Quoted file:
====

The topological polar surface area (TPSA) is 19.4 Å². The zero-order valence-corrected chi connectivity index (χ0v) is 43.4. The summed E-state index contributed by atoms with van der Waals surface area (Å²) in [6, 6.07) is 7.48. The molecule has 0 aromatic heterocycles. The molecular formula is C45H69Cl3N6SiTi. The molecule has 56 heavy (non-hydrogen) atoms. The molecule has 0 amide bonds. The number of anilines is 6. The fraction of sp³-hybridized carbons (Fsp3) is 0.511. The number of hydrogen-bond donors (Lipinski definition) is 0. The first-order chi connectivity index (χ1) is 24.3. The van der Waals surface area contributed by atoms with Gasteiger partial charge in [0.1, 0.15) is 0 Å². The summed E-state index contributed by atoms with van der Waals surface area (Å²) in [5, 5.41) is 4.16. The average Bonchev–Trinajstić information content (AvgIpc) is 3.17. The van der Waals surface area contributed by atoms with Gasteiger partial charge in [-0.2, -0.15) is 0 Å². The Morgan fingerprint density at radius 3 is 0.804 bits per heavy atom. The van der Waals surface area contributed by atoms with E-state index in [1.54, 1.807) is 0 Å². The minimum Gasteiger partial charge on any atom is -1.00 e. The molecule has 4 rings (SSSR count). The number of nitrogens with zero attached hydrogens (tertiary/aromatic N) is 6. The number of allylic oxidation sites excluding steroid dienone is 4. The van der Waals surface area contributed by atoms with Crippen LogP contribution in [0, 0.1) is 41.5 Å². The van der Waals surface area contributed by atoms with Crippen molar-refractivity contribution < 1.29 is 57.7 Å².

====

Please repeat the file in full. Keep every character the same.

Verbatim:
The topological polar surface area (TPSA) is 19.4 Å². The zero-order valence-corrected chi connectivity index (χ0v) is 43.4. The summed E-state index contributed by atoms with van der Waals surface area (Å²) in [6, 6.07) is 7.48. The molecule has 0 aromatic heterocycles. The molecular formula is C45H69Cl3N6SiTi. The molecule has 56 heavy (non-hydrogen) atoms. The molecule has 0 amide bonds. The number of anilines is 6. The fraction of sp³-hybridized carbons (Fsp3) is 0.511. The number of hydrogen-bond donors (Lipinski definition) is 0. The first-order chi connectivity index (χ1) is 24.3. The van der Waals surface area contributed by atoms with Gasteiger partial charge in [0.1, 0.15) is 0 Å². The summed E-state index contributed by atoms with van der Waals surface area (Å²) in [5, 5.41) is 4.16. The average Bonchev–Trinajstić information content (AvgIpc) is 3.17. The van der Waals surface area contributed by atoms with Gasteiger partial charge in [-0.2, -0.15) is 0 Å². The Morgan fingerprint density at radius 3 is 0.804 bits per heavy atom. The van der Waals surface area contributed by atoms with E-state index in [1.54, 1.807) is 0 Å². The minimum Gasteiger partial charge on any atom is -1.00 e. The molecule has 4 rings (SSSR count). The number of nitrogens with zero attached hydrogens (tertiary/aromatic N) is 6. The number of allylic oxidation sites excluding steroid dienone is 4. The van der Waals surface area contributed by atoms with Crippen LogP contribution in [0, 0.1) is 41.5 Å². The van der Waals surface area contributed by atoms with Crippen molar-refractivity contribution < 1.29 is 57.7 Å².